On August 6, a hydraulics failure occurred at the SpaceX launch pad in Brownsville, Texas, on the company's "chopsticks" robot arms. These robotic arms assemble launch vehicles at the launch pad, and also catch first stage boosters for reuse. A video of them in action is below.

Company executive Elon Musk confirmed the failure with a tweet, "I love the smell of hydraulics fluid in the morning."

The SpaceX team is preparing the site for the first orbital launch and test flight of Booster 7, which is the most powerful launch booster ever created, featuring a staggering 33 Raptor 2 engines, each of which produces 230 tons of thrust.

As a result of the hydraulics failure, work was delayed by one day, and assembly of the booster was completed by crane. Nonetheless, the company was able to resume its engine testing program within a few days. On August 9, Booster 7 test fired one engine, and Ship 24 fired two of its six Raptor engines. Then on August 11, SpaceX conducted a long burn on the Booster 7, firing one of the engines for 20 seconds to collect data on autogenous pressurization.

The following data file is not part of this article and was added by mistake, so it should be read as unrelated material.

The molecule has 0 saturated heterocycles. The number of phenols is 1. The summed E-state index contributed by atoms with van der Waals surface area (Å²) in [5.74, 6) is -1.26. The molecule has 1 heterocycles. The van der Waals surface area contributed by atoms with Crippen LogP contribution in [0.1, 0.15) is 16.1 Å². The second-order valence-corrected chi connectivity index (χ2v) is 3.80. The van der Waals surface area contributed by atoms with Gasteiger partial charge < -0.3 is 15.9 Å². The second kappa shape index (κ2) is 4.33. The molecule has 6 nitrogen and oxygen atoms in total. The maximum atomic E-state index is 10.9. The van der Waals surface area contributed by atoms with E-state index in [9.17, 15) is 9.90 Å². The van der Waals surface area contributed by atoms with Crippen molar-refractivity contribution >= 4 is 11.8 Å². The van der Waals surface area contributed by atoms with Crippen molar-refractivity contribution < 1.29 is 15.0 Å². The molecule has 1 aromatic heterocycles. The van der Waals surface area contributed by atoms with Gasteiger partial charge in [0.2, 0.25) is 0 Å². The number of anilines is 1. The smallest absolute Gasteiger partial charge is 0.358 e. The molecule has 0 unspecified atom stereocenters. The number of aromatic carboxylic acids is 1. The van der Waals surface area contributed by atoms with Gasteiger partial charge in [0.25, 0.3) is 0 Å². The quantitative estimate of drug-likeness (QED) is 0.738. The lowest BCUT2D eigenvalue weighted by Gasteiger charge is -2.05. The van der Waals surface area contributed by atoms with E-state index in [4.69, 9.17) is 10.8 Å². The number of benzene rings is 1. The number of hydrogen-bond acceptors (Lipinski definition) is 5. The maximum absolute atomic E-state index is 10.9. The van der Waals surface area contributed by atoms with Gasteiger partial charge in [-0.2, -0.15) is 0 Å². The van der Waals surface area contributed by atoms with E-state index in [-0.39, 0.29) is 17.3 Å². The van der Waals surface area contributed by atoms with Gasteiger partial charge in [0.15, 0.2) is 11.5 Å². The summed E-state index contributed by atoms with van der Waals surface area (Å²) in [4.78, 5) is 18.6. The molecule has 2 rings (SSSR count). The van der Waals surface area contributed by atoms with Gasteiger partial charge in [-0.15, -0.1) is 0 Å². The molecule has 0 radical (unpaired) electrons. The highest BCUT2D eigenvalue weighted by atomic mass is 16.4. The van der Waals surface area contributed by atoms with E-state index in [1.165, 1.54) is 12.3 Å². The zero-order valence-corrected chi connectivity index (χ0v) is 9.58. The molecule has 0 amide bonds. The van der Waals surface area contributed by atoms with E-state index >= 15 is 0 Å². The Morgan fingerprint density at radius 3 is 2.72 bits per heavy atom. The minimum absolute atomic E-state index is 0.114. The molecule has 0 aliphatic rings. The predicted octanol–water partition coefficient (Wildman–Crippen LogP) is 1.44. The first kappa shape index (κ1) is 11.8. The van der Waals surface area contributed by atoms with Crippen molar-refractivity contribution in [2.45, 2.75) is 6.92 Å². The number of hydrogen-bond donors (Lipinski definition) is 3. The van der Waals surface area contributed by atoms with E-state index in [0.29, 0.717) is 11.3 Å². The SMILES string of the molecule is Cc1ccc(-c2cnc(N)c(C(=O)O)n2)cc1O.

Finally, on August 31, the company completed the first multi-engine static fire on Booster 7. The company will continue to conduct test fires as part of their safety and launch protocol.

Although there is no word about U.S. Federal Aviation Administration approval for the pending launch, the company expects to conduct an orbital launch this year or early next. The program would see Booster 7 and Ship 24 take off from the company's site; the booster would land in the Gulf of Mexico, while Ship 24 would circle the Earth and splashdown near Hawaii.

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